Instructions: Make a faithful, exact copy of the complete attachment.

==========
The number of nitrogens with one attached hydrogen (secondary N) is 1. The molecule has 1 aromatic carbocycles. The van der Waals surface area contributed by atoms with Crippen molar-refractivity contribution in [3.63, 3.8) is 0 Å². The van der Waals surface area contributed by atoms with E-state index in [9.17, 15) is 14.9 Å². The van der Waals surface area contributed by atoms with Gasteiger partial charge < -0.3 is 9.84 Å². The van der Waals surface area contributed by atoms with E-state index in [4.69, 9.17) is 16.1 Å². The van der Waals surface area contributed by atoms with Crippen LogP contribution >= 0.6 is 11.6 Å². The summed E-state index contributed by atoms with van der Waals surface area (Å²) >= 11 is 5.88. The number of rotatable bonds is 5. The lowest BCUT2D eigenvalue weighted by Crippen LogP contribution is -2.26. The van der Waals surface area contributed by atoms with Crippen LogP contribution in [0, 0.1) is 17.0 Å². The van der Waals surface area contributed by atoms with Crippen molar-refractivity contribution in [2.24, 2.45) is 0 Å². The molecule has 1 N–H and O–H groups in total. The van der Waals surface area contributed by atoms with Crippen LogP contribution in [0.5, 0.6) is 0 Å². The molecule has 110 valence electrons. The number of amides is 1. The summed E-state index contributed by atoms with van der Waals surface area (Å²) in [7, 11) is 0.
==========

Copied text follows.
The number of nitrogens with one attached hydrogen (secondary N) is 1. The molecule has 1 aromatic carbocycles. The van der Waals surface area contributed by atoms with Crippen molar-refractivity contribution in [3.63, 3.8) is 0 Å². The van der Waals surface area contributed by atoms with E-state index in [9.17, 15) is 14.9 Å². The van der Waals surface area contributed by atoms with Gasteiger partial charge < -0.3 is 9.84 Å². The van der Waals surface area contributed by atoms with E-state index in [4.69, 9.17) is 16.1 Å². The van der Waals surface area contributed by atoms with Crippen LogP contribution >= 0.6 is 11.6 Å². The summed E-state index contributed by atoms with van der Waals surface area (Å²) >= 11 is 5.88. The number of rotatable bonds is 5. The lowest BCUT2D eigenvalue weighted by Crippen LogP contribution is -2.26. The van der Waals surface area contributed by atoms with Crippen LogP contribution in [0, 0.1) is 17.0 Å². The van der Waals surface area contributed by atoms with Crippen molar-refractivity contribution in [2.24, 2.45) is 0 Å². The molecule has 1 N–H and O–H groups in total. The van der Waals surface area contributed by atoms with Crippen LogP contribution in [0.5, 0.6) is 0 Å². The molecule has 110 valence electrons. The number of amides is 1. The summed E-state index contributed by atoms with van der Waals surface area (Å²) in [7, 11) is 0.